U.S. warship again transits sensitive Taiwan Strait
A U.S. warship again sailed through the sensitive Taiwan Strait on Tuesday, part of what the U.S. military calls routine activity but which always riles China whose government believes Washington is trying to stir regional tensions. The U.S. Navy said the Arleigh Burke-class guided-missile destroyer Milius conducted a "routine Taiwan Strait transit" through international waters in accordance with international law.
China urges 'certain people' to stop 'politicization' of Peng Shuai situation
China's foreign ministry said on Tuesday that "certain people" should stop the "malicious hyping" and "politicization" of the issue of tennis star Peng Shuai, as foreign governments and organisations continue to raise questions around her wellbeing. The whereabouts of Peng, a former doubles world number one, became a matter of international concern for nearly three weeks after she posted a message on social media alleging that China's former Vice-Premier Zhang Gaoli had sexually assaulted her.
EU kicks off debate on need for booster shots to travel
European Union governments kicked off a debate on Tuesday about how long vaccines are effective against COVID-19 and whether evidence of a booster dose will be required to maintain free travel across the bloc as cases spike. The executive European Commission is due to present a proposal this week to coordinate free movement using COVID-19 passes, after Austria became the first country in western Europe on Monday to reimpose a lockdown since vaccines were rolled out.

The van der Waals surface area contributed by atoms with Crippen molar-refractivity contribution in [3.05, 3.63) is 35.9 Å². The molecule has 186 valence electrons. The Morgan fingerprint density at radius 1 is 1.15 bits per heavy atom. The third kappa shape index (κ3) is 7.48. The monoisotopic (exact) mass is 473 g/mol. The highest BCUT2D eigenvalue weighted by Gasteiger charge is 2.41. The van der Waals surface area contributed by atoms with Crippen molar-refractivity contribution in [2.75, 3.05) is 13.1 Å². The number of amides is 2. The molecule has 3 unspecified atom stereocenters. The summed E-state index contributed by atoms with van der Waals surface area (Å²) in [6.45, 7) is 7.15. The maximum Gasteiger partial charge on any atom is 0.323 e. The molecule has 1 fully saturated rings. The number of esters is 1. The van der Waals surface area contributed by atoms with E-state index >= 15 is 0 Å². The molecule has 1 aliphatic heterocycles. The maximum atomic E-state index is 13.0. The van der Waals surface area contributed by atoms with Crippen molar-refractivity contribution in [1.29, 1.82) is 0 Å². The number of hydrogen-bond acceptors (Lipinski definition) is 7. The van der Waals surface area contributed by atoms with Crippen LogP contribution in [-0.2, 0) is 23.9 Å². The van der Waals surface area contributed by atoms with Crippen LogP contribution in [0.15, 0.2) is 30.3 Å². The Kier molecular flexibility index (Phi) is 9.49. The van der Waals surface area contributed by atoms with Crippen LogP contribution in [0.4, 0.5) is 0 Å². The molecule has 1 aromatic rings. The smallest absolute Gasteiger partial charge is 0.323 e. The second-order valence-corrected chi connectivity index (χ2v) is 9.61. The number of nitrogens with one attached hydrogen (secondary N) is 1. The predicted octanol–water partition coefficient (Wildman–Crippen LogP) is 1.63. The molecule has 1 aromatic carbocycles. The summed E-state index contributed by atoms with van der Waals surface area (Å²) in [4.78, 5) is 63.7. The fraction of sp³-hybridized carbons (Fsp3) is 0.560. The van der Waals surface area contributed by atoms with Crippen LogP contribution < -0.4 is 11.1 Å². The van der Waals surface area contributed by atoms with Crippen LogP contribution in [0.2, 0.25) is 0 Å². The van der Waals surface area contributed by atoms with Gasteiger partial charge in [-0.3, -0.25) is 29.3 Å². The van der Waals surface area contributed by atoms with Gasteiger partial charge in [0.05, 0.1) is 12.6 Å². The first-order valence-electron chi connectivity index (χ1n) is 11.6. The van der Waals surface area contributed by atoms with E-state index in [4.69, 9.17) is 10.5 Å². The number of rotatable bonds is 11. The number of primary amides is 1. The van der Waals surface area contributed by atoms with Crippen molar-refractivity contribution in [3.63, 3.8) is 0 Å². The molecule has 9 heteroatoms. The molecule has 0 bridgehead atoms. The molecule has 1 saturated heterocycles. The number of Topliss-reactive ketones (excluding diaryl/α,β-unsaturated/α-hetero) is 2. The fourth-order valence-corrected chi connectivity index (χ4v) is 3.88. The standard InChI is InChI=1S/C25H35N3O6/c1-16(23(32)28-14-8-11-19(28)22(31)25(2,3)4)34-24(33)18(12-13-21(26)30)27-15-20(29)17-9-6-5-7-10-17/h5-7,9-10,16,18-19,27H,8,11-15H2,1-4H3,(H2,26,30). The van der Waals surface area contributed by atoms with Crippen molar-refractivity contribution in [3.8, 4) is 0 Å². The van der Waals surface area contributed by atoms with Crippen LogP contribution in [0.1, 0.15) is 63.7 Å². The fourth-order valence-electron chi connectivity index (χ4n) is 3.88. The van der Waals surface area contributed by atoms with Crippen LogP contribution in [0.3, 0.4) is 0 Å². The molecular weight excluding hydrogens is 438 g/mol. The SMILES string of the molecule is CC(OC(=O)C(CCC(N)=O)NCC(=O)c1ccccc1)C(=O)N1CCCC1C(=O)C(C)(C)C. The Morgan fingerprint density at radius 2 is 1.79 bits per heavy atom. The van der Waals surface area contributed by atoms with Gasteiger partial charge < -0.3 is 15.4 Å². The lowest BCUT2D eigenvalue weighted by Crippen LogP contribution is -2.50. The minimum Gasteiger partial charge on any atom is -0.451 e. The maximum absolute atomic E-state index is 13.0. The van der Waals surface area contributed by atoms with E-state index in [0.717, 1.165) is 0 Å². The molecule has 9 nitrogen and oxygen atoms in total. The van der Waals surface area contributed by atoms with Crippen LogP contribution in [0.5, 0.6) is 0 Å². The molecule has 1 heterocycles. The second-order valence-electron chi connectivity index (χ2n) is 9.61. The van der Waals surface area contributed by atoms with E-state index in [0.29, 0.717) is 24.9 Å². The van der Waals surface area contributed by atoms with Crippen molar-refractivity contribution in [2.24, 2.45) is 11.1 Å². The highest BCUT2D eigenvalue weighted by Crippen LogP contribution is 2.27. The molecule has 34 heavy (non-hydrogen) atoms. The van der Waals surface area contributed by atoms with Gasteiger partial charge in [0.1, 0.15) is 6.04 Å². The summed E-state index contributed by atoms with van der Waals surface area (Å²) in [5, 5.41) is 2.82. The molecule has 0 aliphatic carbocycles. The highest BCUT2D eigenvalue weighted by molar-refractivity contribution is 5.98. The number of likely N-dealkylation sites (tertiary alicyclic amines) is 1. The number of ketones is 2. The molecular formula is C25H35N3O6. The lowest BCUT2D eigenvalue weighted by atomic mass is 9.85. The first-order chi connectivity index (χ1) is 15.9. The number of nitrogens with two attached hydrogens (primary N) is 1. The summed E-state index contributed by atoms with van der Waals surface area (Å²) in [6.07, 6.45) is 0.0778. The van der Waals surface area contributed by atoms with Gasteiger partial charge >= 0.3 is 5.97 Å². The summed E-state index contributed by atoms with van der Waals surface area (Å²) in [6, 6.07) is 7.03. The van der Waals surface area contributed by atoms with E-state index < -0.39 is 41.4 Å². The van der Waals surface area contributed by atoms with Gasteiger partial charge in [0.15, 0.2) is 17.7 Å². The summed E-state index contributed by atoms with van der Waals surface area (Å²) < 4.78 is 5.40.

Former Hong Kong independence group leader gets 43 months under security law
The former leader of Hong Kong pro-independence group Studentlocalism was sentenced on Tuesday to a total of 43 months in prison for trying to separate the city from China, and for money laundering. Tony Chung, 20, was charged with secession, under a sweeping national security law, and money laundering in October 2020 and was denied bail. Local media reported at the time that he was detained along with two others at a coffee shop close to the U.S. consulate by unidentified men and was believed to be preparing for an asylum application.
Turkish trial in Khashoggi killing "nearing deadlock" -journalism watchdog
A Turkish court resumed a trial over the killing of Saudi journalist Jamal Khashoggi on Tuesday, as a journalism watchdog described the case as "nearing deadlock" and said the hearing needed to include Saudi Crown Prince Mohammed bin Salman's role. Khashoggi, a critic of Prince Mohammed, was last seen entering the Saudi consulate in Istanbul on Oct. 2, 2018. Turkish officials believe his body was dismembered and removed. His remains have not been found.
(This story has not been edited by Devdiscourse staff and is auto-generated from a syndicated feed.)